Table of contents for Automation, production systems, and computer-integrated manufacturing / Mikell P. Groover.


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Chapter 1    INTRODUCTION                                                            1
1.1  Production Systems 3
1.2  Automation in Production Systems 9
1.3  Manual Labor in Production Systems 13
1.4  Automation Principles and Strategies 15
1.5  Organization of this Book 20
PART I:     OVERVIEW OF MANUFACTURING                                             23
Chapter 2    MANUFACTURING OPERATIONS                                              23
2.1  Manufacturing Industries and Products 27
2.2  Manufacturing Operations 30
2.3  Production Facilities 34
2.4  Product/Production Relationships 39
2.5  Lean Production 44
Chapter 3    MANUFACTURING MODELS AND METRICS                                      48
3.1  Mathematical Models of Production Performance 49
3.2  Manufacturing Costs 57
APPENDIX    Averaging Procedures for Production Models 66
PART II: AUTOMATION AND CONTROL TECHNOLOGIES                                      69
Chapter 4    INTRODUCTION TO AUTOMATION                                            69
4.1  Basic Elements of an Automated System  71
4.2  Advanced Automation Functions 79
4.3  Levels of Automation 84
Chapter 5    INDUSTRIAL CONTROL SYSTEMS                                            88
5.1  Process Industries Versus Discrete Manufacturing Industries 89
5.2  Continuous Versus Discrete Control 91
5.3  Computer Process Control 97
Chapter 6    HARDWARE COMPONENTS FOR AUTOMATION AND PROCESS CONTROL                114
6.1  Sensors 115
6.2  Actuators 119
6.3  Analog-to-Digital Converters 128
6.4  Digital-to-Analog Converters 131
6.5 Input/Output Devices for Discrete Data 134
Chapter 7    NUMERICAL CONTROL                                                     139
7.1  Fundamentals of NC Technology 142
7.2  Computer Numerical Control 148
7.3  Distributed Numerical Control 153
7.4  Applications of NC  156
7.5  Engineering Analysis of NC Positioning Systems 163
7.6  NC Part Programming 171
Appendix A 7: Coding for Manual Part Programming 189
Appendix B 7: Part Programming with Apt 197
Chapter 8    INDUSTRIAL ROBOTICS                                                   213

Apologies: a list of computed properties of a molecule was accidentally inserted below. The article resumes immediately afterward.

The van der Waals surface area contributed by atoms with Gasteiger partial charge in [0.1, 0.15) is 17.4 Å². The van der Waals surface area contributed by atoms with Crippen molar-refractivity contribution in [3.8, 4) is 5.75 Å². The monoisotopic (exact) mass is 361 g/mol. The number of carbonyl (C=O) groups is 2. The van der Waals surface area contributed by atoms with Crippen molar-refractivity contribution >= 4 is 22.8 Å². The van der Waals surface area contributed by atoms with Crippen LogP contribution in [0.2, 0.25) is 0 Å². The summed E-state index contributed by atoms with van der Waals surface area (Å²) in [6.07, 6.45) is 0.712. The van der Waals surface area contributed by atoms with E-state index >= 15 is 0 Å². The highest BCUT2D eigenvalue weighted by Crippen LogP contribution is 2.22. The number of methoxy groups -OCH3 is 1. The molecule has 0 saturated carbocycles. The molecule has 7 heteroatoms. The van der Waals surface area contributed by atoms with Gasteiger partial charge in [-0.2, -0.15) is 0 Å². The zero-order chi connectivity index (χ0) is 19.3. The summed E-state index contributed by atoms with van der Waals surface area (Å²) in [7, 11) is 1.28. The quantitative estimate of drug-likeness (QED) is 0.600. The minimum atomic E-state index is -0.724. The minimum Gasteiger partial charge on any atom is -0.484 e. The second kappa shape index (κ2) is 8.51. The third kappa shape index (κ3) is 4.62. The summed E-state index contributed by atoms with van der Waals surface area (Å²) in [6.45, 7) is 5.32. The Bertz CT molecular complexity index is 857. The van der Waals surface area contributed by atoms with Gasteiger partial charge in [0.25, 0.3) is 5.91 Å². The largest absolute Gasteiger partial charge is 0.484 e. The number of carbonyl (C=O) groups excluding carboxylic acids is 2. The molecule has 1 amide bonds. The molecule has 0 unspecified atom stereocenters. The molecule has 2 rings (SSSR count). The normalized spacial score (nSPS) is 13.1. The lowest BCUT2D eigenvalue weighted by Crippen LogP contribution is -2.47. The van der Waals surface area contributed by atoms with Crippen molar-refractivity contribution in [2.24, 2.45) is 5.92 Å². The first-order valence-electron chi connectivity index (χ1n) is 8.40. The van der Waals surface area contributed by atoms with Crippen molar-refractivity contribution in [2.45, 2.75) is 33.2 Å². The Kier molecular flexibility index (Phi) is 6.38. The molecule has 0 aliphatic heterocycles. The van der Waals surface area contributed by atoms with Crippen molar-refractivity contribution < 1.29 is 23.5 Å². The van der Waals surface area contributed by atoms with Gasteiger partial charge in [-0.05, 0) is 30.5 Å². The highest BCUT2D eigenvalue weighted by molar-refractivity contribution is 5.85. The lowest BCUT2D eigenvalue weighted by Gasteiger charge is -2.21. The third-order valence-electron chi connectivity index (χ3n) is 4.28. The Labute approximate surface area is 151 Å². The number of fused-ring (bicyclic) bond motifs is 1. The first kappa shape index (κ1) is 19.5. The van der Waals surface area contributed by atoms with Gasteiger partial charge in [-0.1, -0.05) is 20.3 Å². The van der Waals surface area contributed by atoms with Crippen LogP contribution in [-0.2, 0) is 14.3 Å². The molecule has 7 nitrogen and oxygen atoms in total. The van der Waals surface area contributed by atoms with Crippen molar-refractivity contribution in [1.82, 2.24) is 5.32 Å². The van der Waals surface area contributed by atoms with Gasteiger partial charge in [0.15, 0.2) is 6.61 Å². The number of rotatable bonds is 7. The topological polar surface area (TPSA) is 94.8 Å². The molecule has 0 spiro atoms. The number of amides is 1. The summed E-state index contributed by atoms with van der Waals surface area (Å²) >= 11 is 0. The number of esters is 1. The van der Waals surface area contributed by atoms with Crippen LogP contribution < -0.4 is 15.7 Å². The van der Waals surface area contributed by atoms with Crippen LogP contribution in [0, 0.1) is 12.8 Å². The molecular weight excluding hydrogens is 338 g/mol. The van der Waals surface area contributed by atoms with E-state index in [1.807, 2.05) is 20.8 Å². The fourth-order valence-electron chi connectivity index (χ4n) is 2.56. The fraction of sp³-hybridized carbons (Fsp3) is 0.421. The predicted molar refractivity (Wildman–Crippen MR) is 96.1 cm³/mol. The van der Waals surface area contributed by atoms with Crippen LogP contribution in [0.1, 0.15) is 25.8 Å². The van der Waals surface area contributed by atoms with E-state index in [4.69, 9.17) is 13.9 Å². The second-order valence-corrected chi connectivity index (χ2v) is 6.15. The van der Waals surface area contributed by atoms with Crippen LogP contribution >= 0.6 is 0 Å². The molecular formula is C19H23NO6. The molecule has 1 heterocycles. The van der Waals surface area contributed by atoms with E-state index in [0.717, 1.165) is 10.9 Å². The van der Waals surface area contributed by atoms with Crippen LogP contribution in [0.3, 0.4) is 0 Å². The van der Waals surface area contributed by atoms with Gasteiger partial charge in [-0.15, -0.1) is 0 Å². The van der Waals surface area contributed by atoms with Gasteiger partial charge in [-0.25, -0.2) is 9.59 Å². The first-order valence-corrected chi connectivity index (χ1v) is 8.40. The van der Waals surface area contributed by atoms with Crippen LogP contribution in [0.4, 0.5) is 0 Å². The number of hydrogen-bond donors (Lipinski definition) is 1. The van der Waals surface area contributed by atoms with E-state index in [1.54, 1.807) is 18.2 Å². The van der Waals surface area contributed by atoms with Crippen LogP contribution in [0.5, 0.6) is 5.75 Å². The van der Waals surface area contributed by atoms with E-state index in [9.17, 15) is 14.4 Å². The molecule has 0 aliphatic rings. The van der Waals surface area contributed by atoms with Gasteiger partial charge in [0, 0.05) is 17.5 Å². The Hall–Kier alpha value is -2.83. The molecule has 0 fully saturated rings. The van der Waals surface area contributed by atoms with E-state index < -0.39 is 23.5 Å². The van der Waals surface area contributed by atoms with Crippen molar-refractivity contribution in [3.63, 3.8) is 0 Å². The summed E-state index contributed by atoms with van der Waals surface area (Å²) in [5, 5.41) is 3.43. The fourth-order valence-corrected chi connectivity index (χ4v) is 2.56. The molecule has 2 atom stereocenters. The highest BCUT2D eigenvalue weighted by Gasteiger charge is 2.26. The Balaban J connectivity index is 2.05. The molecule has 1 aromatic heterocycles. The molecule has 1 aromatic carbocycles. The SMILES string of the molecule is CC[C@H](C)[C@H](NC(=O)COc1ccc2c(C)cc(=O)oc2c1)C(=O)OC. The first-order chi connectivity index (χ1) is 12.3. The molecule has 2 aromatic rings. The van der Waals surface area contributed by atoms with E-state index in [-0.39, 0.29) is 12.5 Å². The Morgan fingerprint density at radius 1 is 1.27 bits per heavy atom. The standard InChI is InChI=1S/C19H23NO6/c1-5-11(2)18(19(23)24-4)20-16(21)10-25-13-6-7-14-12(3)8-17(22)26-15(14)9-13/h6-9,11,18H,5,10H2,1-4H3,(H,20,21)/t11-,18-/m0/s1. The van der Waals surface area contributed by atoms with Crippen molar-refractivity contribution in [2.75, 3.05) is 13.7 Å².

8.1  Robot Anatomy and Related Attributes 215
8.2  Robot Control Systems 221
8.3  End Effectors 223
8.4  Sensors in Robotics 224
8.5 Industrial Robot Applications 225
8.6  Robot Programming 233
8.7  Robot Accuracy and Repeatability 241
Chapter 9    DISCRETE CONTROL USING PROGRAMMABLE LOGIC CONTROLLERS
AND PERSONAL COMPUTERS                                                250
9.1  Discrete Process Control 250
9.2  Ladder Logic Diagrams 258
9.3  Programmable Logic Controllers 262
9.4  Personal Computers Using Soft Logic 269
PART III:    MATERIAL HANDLING AND IDENTIFICATION
TECHNOLOGIES                                                         273
Chapter 10   MATERIAL TRANSPORT SYSTEMS                                            273
10.1 Introduction to Material Handling 274
10.2 Material Transport Equipment 279
10.3 Analysis of Material Transport Systems 296
Chapter 11   STORAGE SYSTEMS                                                       313
11.1 Storage System Performance and Location Strategies 314
11.2 Conventional Storage Methods and Equipment 318
11.3 Automated Storage Systems 321
11.4 Engineering Analysis of Storage Systems 329
Chapter 12   AUTOMATIC IDENTIFICATION AND DATA CAPTURE                              342
12.1 Overview of Automatic Identification Methods 343
12.2 Bar Code Technology 346
12.3 Radio Frequency Identification 354
12.4 Other AIDC Technologies 356
PART IV: MANUFACTURING SYSTEMS                                                     359
Chapter 13  INTRODUCTION TO MANUFACTURING SYSTEMS                                   359
13.1 Components of a Manufacturing System 361
13.2 A Classification Scheme for Manufacturing Systems 366
13.3 Overview of the Classification Scheme 373
Chapter 14   SINGLE-STATION MANUFACTURING CELLS                                     378